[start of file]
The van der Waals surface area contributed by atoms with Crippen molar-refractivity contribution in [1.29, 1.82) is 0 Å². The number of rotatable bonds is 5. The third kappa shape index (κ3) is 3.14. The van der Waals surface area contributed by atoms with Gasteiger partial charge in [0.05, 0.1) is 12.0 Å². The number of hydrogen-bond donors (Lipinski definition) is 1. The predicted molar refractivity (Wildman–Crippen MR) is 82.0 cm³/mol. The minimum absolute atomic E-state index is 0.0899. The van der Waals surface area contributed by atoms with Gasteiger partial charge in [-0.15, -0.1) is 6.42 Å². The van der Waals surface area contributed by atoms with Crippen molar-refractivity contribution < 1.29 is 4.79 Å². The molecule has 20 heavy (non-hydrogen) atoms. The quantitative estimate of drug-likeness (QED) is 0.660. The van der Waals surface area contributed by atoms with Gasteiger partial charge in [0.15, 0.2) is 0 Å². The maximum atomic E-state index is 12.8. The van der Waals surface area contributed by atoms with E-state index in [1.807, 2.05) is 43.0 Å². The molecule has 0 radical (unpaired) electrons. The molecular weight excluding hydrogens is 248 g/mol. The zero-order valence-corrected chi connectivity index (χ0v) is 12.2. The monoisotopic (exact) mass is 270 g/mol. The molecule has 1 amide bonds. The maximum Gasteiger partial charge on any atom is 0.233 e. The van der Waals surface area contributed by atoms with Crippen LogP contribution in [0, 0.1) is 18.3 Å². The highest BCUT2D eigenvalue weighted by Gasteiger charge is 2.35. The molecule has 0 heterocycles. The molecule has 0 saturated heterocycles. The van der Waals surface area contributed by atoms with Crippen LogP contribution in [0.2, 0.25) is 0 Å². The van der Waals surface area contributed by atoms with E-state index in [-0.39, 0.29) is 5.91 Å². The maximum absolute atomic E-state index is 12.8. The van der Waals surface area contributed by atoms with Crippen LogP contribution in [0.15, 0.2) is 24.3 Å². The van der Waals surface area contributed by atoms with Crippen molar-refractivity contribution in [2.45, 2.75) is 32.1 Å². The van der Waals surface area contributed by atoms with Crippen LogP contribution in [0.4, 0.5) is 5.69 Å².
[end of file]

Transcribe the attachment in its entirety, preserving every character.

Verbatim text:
The van der Waals surface area contributed by atoms with Crippen molar-refractivity contribution in [1.29, 1.82) is 0 Å². The number of rotatable bonds is 5. The third kappa shape index (κ3) is 3.14. The van der Waals surface area contributed by atoms with Gasteiger partial charge in [0.05, 0.1) is 12.0 Å². The number of hydrogen-bond donors (Lipinski definition) is 1. The predicted molar refractivity (Wildman–Crippen MR) is 82.0 cm³/mol. The minimum absolute atomic E-state index is 0.0899. The van der Waals surface area contributed by atoms with Gasteiger partial charge in [-0.15, -0.1) is 6.42 Å². The van der Waals surface area contributed by atoms with Crippen molar-refractivity contribution < 1.29 is 4.79 Å². The molecule has 20 heavy (non-hydrogen) atoms. The quantitative estimate of drug-likeness (QED) is 0.660. The van der Waals surface area contributed by atoms with Gasteiger partial charge in [0.15, 0.2) is 0 Å². The maximum atomic E-state index is 12.8. The van der Waals surface area contributed by atoms with E-state index in [1.807, 2.05) is 43.0 Å². The molecule has 0 radical (unpaired) electrons. The molecular weight excluding hydrogens is 248 g/mol. The zero-order valence-corrected chi connectivity index (χ0v) is 12.2. The monoisotopic (exact) mass is 270 g/mol. The molecule has 1 amide bonds. The maximum Gasteiger partial charge on any atom is 0.233 e. The van der Waals surface area contributed by atoms with Crippen LogP contribution in [0, 0.1) is 18.3 Å². The highest BCUT2D eigenvalue weighted by Gasteiger charge is 2.35. The molecule has 0 heterocycles. The molecule has 0 saturated heterocycles. The van der Waals surface area contributed by atoms with Crippen LogP contribution in [0.2, 0.25) is 0 Å². The van der Waals surface area contributed by atoms with E-state index in [-0.39, 0.29) is 5.91 Å². The maximum absolute atomic E-state index is 12.8. The van der Waals surface area contributed by atoms with Crippen LogP contribution in [0.15, 0.2) is 24.3 Å². The van der Waals surface area contributed by atoms with Crippen molar-refractivity contribution in [2.45, 2.75) is 32.1 Å². The van der Waals surface area contributed by atoms with Crippen LogP contribution in [0.4, 0.5) is 5.69 Å².